So when Jeremiah asks for vengeance against his persecutors, is he asking for himself, thinking of the priests, court officials, and army officers who have — and will continue — to try and kill him as he counsels defeat and surrender? Or is asking as besieged Judah, as the people of God, who will lose this war to Babylon, whose leaders will be dragged into exile far away?

Vengeance. It’s a tough subject. A tough subject for us to even consider. We are, after all, the people of a kind and loving God, a God of grace. We are the people who are told to turn the other cheek when assaulted or offended, or walk a second mile when compelled to go one, or give up our cloaks to whoever wants to take our tunics. That’s the virtuous people we are — in theory. That’s what Jesus tell us to do. That’s who Jesus tells us we are.

I get the feeling sometimes we think we’re not even supposed to want vengeance. To even feel anger and resentment, or the desire to get even. But Jeremiah wants vengeance, for himself or for his people. Or both. And he prays for it. Scripture does not shy away from that very human desire. The psalmist in our reading today seeks vindication, for he has done everything right — avoided sin and sinners, he’s worshiped properly and faithfully proclaimed. Vindicate isn’t quite vengeance — there’s no implication of violence and destruction, just a very public demonstration to everyone that the psalmist is correct. It’s kind of the same thing, though. Revenge is a theme in a few psalms.

None is more graphic, and more troubling to us, I think, than Psalm 137, which was composed in exile, after Judah had lost that war Jeremiah preached against.

1 By the waters of Babylon,
there we sat down and wept,
when we remembered Zion.
2 On the willows there
we hung up our lyres.
3 For there our captors
required of us songs,
and our tormentors, mirth, saying,
“Sing us one of the songs of Zion!”
4 How shall we sing the Lord’s song
in a foreign land?
5 If I forget you, O Jerusalem,
let my right hand forget its skill!
6 Let my tongue stick to the roof of my mouth,
if I do not remember you,
if I do not set Jerusalem
above my highest joy!
7 Remember, O Lord, against the Edomites
the day of Jerusalem,
how they said, “Lay it bare, lay it bare,
down to its foundations!”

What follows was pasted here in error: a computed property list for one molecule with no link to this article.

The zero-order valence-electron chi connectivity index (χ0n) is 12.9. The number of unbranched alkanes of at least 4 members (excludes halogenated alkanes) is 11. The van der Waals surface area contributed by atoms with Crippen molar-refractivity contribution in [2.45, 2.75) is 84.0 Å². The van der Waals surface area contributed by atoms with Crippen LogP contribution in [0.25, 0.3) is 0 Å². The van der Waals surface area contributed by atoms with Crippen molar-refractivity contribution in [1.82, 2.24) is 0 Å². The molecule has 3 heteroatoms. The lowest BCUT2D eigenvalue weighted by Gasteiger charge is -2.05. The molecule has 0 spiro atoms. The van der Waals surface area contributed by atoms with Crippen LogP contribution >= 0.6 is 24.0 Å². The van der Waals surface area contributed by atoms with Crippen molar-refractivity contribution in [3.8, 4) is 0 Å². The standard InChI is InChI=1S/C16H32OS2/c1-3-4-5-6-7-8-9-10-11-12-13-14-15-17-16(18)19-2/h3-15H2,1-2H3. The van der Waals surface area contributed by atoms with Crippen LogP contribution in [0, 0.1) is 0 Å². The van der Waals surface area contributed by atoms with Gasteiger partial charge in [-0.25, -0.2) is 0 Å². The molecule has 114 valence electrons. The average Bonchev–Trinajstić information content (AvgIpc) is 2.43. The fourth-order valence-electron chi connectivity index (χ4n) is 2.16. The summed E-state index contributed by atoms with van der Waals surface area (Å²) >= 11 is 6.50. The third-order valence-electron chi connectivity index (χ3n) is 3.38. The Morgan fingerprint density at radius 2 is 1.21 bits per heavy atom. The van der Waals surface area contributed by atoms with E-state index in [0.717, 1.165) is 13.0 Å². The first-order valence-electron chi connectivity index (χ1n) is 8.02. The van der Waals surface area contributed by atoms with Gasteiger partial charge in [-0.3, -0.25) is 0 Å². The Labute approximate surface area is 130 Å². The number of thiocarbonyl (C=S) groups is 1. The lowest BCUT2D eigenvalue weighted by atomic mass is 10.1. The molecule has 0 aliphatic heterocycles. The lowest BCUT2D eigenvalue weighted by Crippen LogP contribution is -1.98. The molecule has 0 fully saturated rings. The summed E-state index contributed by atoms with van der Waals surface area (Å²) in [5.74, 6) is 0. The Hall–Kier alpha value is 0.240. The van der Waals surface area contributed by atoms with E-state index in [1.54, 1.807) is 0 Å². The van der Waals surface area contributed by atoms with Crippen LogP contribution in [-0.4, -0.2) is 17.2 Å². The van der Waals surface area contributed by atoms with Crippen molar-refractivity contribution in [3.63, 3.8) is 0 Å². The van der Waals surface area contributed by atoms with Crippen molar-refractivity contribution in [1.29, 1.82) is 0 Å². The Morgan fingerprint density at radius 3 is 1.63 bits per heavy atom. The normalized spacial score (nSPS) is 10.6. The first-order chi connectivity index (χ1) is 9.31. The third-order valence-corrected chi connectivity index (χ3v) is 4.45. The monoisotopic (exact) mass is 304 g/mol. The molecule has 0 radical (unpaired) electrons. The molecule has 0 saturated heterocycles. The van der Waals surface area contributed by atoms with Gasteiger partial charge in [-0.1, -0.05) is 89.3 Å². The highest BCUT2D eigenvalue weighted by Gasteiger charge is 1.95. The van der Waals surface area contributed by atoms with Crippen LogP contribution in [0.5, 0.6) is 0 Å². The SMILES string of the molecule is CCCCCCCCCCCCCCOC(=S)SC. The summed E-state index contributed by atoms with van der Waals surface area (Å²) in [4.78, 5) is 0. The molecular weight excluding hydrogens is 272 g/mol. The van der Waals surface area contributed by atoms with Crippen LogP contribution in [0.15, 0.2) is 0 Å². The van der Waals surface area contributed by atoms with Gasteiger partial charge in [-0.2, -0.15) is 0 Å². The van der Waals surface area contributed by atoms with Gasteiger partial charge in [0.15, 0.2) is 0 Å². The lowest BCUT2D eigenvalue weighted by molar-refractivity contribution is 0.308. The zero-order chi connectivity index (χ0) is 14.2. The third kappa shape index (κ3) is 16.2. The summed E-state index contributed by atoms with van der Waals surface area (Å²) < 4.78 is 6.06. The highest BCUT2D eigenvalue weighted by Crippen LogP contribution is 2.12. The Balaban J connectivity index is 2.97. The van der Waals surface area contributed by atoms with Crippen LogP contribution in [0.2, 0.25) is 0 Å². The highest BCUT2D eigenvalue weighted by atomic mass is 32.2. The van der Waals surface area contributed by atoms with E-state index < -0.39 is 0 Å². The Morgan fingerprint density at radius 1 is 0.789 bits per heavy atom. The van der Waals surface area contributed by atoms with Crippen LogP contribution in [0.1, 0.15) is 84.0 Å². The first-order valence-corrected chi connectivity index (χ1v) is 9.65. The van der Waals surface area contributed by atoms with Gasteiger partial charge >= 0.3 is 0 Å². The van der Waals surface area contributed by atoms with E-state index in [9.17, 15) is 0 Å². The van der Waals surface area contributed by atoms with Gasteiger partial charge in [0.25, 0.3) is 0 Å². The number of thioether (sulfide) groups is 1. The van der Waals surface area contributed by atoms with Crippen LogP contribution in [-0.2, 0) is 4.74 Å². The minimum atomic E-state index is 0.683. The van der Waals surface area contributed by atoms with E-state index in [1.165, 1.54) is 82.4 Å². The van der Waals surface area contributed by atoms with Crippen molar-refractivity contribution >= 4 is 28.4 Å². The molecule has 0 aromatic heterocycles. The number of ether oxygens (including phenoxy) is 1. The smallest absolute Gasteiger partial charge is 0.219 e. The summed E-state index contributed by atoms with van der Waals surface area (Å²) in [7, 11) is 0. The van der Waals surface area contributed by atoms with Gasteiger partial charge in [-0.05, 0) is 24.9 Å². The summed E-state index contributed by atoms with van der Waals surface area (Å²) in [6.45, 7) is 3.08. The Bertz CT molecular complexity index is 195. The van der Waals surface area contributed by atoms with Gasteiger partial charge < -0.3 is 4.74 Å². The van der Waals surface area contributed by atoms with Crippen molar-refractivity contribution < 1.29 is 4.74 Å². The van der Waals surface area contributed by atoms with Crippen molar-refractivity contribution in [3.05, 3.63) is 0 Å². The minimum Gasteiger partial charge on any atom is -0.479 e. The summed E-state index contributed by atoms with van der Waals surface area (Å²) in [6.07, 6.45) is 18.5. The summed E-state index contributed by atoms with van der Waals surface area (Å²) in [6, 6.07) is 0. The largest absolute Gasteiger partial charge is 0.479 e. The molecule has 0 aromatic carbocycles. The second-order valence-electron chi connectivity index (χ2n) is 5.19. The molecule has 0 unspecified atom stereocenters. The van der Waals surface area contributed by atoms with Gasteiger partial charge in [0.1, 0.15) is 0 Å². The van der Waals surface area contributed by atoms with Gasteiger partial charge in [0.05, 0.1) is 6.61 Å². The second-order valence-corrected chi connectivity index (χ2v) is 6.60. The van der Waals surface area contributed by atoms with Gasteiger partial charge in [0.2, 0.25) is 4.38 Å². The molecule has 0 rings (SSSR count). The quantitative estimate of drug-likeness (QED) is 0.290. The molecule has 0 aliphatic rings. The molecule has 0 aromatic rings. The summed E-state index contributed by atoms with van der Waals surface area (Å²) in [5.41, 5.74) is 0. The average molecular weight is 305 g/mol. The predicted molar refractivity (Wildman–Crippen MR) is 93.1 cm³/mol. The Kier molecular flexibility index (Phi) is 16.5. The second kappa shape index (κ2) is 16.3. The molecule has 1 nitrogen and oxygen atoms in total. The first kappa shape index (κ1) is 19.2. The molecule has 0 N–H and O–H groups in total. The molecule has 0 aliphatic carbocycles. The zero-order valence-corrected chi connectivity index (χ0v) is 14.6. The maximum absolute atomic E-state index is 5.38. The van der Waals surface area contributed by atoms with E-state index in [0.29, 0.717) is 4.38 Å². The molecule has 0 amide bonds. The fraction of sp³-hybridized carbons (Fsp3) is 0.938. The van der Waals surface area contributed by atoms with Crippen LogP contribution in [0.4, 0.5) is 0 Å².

8 O daughter of Babylon, doomed to be destroyed,
blessed shall he be who repays you
with what you have done to us!
9 Blessed shall he be who takes your little ones
and dashes them against the rock!

There is probably no greater desire for vengeance in scripture than that last verse. It’s a human desire, a deep lamentation of despair and anger, given up to God in the midst of exile. We should not be ashamed of this. Each one of us has had that desire. Perhaps even today.

The whole thing is even more troubling if we consider that Martin Luther saw the psalms as a prayer book, the very very best words, spoken by the saints of God themselves, in deepest earnestness, directly to God. Not just words of happiness, joy, and praise, but words of sorrow, anger, despair, words that help us peer into the deep darkness of the human heart.

Our hearts.

Before I go any farther, I want to make it clear what is being prayed for in Psalm 137. “Blessed shall he be…” This is not a rallying cry for action, not “Blessings to us as we…” It is merely an acknowledgment of the anger, a very real and legitimate anger. As God’s people, we can be angry. We can want vengeance. We just aren’t empowered to do anything about it.

Because Babylon is doomed. It will fall. And it does fall, many years later, to the Persians, who will then allow the exiles to return to Jerusalem and rebuild it.

This is where Paul comes in. Never avenge yourselves, he tells the faithful at the church in Rome, but leave it to the wrath of God. Trust God to do that work, and go about the business of loving neighbors and enemies. He then gives’ Jesus’ command to love enemies some flesh — feed your hungry enemy, give them something to drink if they are thirsty. If nothing else, it will shame them.

“Vengeance is mine,” Paul writes. “I will repay, says the Lord.”